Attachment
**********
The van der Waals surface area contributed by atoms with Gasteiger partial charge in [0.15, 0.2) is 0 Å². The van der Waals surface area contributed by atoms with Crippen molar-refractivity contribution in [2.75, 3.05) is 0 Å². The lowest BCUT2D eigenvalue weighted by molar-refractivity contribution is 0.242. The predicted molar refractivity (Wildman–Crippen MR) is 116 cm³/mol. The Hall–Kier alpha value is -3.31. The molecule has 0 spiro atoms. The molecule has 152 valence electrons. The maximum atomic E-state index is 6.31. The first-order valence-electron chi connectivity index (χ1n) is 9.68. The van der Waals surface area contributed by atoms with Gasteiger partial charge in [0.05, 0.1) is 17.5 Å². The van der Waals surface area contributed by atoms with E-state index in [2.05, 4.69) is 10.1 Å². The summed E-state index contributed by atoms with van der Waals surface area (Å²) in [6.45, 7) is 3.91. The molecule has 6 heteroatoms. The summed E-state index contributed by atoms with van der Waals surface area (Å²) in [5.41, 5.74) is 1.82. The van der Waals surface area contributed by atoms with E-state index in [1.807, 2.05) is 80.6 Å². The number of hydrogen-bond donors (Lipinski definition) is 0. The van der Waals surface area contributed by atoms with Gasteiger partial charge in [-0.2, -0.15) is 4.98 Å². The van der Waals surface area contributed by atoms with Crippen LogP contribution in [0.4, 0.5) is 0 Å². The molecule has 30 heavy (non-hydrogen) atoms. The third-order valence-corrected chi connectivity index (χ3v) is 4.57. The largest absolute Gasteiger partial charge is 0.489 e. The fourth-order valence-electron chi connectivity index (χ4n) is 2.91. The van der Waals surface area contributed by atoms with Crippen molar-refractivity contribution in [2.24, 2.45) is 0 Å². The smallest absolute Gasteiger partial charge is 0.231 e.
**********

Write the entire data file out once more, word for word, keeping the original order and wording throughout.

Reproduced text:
The van der Waals surface area contributed by atoms with Gasteiger partial charge in [0.15, 0.2) is 0 Å². The van der Waals surface area contributed by atoms with Crippen molar-refractivity contribution in [2.75, 3.05) is 0 Å². The lowest BCUT2D eigenvalue weighted by molar-refractivity contribution is 0.242. The predicted molar refractivity (Wildman–Crippen MR) is 116 cm³/mol. The Hall–Kier alpha value is -3.31. The molecule has 0 spiro atoms. The molecule has 152 valence electrons. The maximum atomic E-state index is 6.31. The first-order valence-electron chi connectivity index (χ1n) is 9.68. The van der Waals surface area contributed by atoms with Gasteiger partial charge in [0.05, 0.1) is 17.5 Å². The van der Waals surface area contributed by atoms with E-state index in [2.05, 4.69) is 10.1 Å². The summed E-state index contributed by atoms with van der Waals surface area (Å²) in [6.45, 7) is 3.91. The molecule has 6 heteroatoms. The summed E-state index contributed by atoms with van der Waals surface area (Å²) in [5.41, 5.74) is 1.82. The van der Waals surface area contributed by atoms with E-state index in [1.807, 2.05) is 80.6 Å². The number of hydrogen-bond donors (Lipinski definition) is 0. The van der Waals surface area contributed by atoms with Gasteiger partial charge in [-0.2, -0.15) is 4.98 Å². The van der Waals surface area contributed by atoms with Crippen LogP contribution in [0.4, 0.5) is 0 Å². The molecule has 30 heavy (non-hydrogen) atoms. The third-order valence-corrected chi connectivity index (χ3v) is 4.57. The largest absolute Gasteiger partial charge is 0.489 e. The fourth-order valence-electron chi connectivity index (χ4n) is 2.91. The van der Waals surface area contributed by atoms with Crippen molar-refractivity contribution in [2.24, 2.45) is 0 Å². The smallest absolute Gasteiger partial charge is 0.231 e.